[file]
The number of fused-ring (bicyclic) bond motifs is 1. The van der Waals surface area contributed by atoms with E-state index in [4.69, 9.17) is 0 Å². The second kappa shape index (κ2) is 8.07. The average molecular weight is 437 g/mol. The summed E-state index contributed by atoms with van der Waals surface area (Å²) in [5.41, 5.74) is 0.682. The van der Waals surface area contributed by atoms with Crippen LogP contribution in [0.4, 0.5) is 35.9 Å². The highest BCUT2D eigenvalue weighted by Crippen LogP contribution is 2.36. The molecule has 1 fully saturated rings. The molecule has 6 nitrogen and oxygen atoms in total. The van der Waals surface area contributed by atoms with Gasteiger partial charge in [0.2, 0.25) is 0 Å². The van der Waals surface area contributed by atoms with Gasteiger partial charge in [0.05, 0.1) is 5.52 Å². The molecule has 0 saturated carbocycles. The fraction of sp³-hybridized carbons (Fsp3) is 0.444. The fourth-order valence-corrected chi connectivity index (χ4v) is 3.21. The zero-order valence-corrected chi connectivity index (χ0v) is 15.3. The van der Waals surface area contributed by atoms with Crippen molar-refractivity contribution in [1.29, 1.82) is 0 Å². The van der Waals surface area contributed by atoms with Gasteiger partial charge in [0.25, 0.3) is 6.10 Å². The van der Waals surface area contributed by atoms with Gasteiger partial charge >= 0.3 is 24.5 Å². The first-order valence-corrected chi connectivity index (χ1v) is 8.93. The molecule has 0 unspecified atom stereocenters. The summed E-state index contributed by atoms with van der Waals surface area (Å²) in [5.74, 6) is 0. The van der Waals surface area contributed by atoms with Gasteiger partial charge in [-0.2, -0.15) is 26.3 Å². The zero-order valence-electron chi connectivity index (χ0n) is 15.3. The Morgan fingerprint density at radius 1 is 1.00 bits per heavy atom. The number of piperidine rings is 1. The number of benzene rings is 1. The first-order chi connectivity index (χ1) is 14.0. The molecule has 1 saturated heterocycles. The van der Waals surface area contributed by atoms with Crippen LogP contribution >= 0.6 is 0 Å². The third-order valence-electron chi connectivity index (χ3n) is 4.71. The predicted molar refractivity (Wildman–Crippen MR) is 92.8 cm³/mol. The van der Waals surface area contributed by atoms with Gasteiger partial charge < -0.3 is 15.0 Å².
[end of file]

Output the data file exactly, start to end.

The number of fused-ring (bicyclic) bond motifs is 1. The van der Waals surface area contributed by atoms with E-state index in [4.69, 9.17) is 0 Å². The second kappa shape index (κ2) is 8.07. The average molecular weight is 437 g/mol. The summed E-state index contributed by atoms with van der Waals surface area (Å²) in [5.41, 5.74) is 0.682. The van der Waals surface area contributed by atoms with Crippen LogP contribution in [0.4, 0.5) is 35.9 Å². The highest BCUT2D eigenvalue weighted by Crippen LogP contribution is 2.36. The molecule has 1 fully saturated rings. The molecule has 6 nitrogen and oxygen atoms in total. The van der Waals surface area contributed by atoms with Gasteiger partial charge in [0.2, 0.25) is 0 Å². The van der Waals surface area contributed by atoms with Gasteiger partial charge in [0.05, 0.1) is 5.52 Å². The molecule has 0 saturated carbocycles. The fraction of sp³-hybridized carbons (Fsp3) is 0.444. The fourth-order valence-corrected chi connectivity index (χ4v) is 3.21. The zero-order valence-corrected chi connectivity index (χ0v) is 15.3. The van der Waals surface area contributed by atoms with Crippen molar-refractivity contribution in [1.29, 1.82) is 0 Å². The van der Waals surface area contributed by atoms with Gasteiger partial charge in [0.25, 0.3) is 6.10 Å². The van der Waals surface area contributed by atoms with Gasteiger partial charge >= 0.3 is 24.5 Å². The first-order valence-corrected chi connectivity index (χ1v) is 8.93. The molecule has 0 unspecified atom stereocenters. The summed E-state index contributed by atoms with van der Waals surface area (Å²) in [5.74, 6) is 0. The van der Waals surface area contributed by atoms with Gasteiger partial charge in [-0.2, -0.15) is 26.3 Å². The zero-order valence-electron chi connectivity index (χ0n) is 15.3. The Morgan fingerprint density at radius 1 is 1.00 bits per heavy atom. The number of piperidine rings is 1. The number of benzene rings is 1. The first-order chi connectivity index (χ1) is 14.0. The molecule has 1 saturated heterocycles. The van der Waals surface area contributed by atoms with Crippen LogP contribution >= 0.6 is 0 Å². The third-order valence-electron chi connectivity index (χ3n) is 4.71. The predicted molar refractivity (Wildman–Crippen MR) is 92.8 cm³/mol. The van der Waals surface area contributed by atoms with Gasteiger partial charge < -0.3 is 15.0 Å².